Friday, July 11, 2014

Game Review - Guacamelee! Super Turbo Championship Edition (Xbox 360, 2014)

Originally released for Playstation devices last year, Guacamelee! Super Turbo Championship Edition is an exceptional action platformer.  It manages to combine entertaining fighting mechanics with challenging platforming and exploration, all with an occasional chuckle. It's a fantastic experience.  Here's what you can expect:

Guacamelee puts you in the role of Juan, a farmer in a world that idolizes luchadores. Juan's effort to prevent the abduction of his romantic interest, El Presidente's daughter, leads to his death in the opening scenes of the game.  A mysterious luchador bestows Juan with a magical luchador's mask in the world of the dead, allowing him to chase down the evil skeleton that kidnapped his love (and, you know, return to the world of the living).

At its core, the premise is pretty standard.  The aesthetics, however, are based on Mexican folklore, with heavy emphasis on art styles from things like Dia de los Muertos and a mariachi-inspired soundtrack.  It's an overall style that's generally absent from the gaming world, and it's done very well.

The game also never takes itself too seriously, which is a lot of fun.  There are scenes with ridiculous dialogue or, even better, interesting camera action and other graphical gags, all while incorporating a number of nice references to gaming icons.  It's very entertaining all around.

That overall style is also backed up with incredible gameplay.  On the surface, Guacamelee is just a challenging platformer.  Some sections of the game require precise jumps and timing, and they're among the hardest platforming segments I've played in a long time (maybe even since old-school Mega Man games).

Successfully navigating these sequences is pretty satisfying, too, because the control scheme is nearly flawless.  Clear objectives and responsive inputs make it obvious that poor design is never the reason for your failure; it's all on you.  As such, the game never feels stacked against you.

The combat really seals the deal, though.  Fighting monsters feels like a standard side-scrolling beat 'em up: you'll punch, you'll dodge, and you'll defeat tons of mobs over the course of the game.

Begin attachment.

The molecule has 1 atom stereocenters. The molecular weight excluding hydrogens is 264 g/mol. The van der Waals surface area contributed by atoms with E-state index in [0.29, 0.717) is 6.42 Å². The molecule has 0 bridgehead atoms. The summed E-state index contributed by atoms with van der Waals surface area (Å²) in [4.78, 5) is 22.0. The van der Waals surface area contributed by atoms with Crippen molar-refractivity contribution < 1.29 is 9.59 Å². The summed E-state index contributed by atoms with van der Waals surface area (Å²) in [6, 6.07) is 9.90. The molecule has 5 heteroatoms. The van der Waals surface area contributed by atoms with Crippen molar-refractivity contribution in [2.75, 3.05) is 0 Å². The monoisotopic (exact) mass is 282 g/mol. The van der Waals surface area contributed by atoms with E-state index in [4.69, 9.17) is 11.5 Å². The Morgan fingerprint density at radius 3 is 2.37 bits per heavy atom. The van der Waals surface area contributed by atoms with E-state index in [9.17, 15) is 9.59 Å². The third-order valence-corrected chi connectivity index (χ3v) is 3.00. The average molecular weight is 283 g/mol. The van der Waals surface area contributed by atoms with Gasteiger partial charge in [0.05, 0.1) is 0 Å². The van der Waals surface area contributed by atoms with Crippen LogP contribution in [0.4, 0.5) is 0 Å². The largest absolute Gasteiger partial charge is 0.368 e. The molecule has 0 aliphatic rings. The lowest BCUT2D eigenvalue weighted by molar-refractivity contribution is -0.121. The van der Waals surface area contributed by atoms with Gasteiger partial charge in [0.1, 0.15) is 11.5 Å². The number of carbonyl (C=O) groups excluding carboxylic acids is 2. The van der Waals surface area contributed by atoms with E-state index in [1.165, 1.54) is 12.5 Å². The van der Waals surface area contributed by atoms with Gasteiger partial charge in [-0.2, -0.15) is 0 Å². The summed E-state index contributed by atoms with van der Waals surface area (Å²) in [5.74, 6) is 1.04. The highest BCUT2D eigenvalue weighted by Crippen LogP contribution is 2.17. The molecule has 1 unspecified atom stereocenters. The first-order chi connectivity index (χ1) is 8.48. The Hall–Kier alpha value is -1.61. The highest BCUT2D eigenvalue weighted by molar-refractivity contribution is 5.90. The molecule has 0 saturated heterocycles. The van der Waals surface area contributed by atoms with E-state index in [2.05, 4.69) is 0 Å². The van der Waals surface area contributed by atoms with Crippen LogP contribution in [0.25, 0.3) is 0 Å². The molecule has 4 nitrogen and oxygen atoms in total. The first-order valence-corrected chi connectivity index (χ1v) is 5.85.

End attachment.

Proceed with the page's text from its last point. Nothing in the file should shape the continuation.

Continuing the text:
However, as you progress, Juan will obtain new combat skills that add complexity to the many monster encounters you'll face.  In fact, these skills will become necessary as enemies develop resistances as the game wears on.  It's a really cool system because it makes the relatively small number of enemy types feel much more diverse as you're forced to dispatch them in specific ways.

Those combat skills also aid in mobility, allowing the platforming challenges to become more complex, too.  And that's what makes Guacamelee so damn entertaining - you'll never encounter the same obstacles twice, either in platforming or combat sequences.  Every room feels new and presents a new challenge, and the difficulty ramps up consistently throughout.

Simply put, Guacamelee's gameplay is some of the best I've ever seen.  Period.

My only complaint on that front is that some of the boss fights aren't that interesting.  I found the first major boss to be significantly harder than any subsequent boss (until the final boss, who offered substantial resistance), so most of the boss fights were a bit of a letdown.  Getting to them was always tons of fun, though.

Suprisingly, there's also a good amount of content.  I finished my first playthrough in 5-6 hours, but there are tons of optional areas to explore and upgrades to find, including 17 challenge rooms and the hardest platforming challenges available.  Everything seems doable from the outset, though, and with some dedication you'll get there.  Still, it can easily take 10+ hours to reach 100% completion.

And then there's hard mode, which unlike a lot of games is a significant increase in difficulty.  Even after mastering the challenge rooms, I had trouble with several fights on hard mode.  It requires deeper strategy and is much less forgiving, so I had to rethink my approach many times.  It was a nice additional challenge.

I'm genuinely impressed that the game not only kept me interested for 15 hours but also felt fresh and exciting the whole time.  That may be more of a comment on the current state of gaming, but either way, Guacamelee is one of the most all-around enjoyable games I've played in the last few years.

My Rating: 10/10 - epic.

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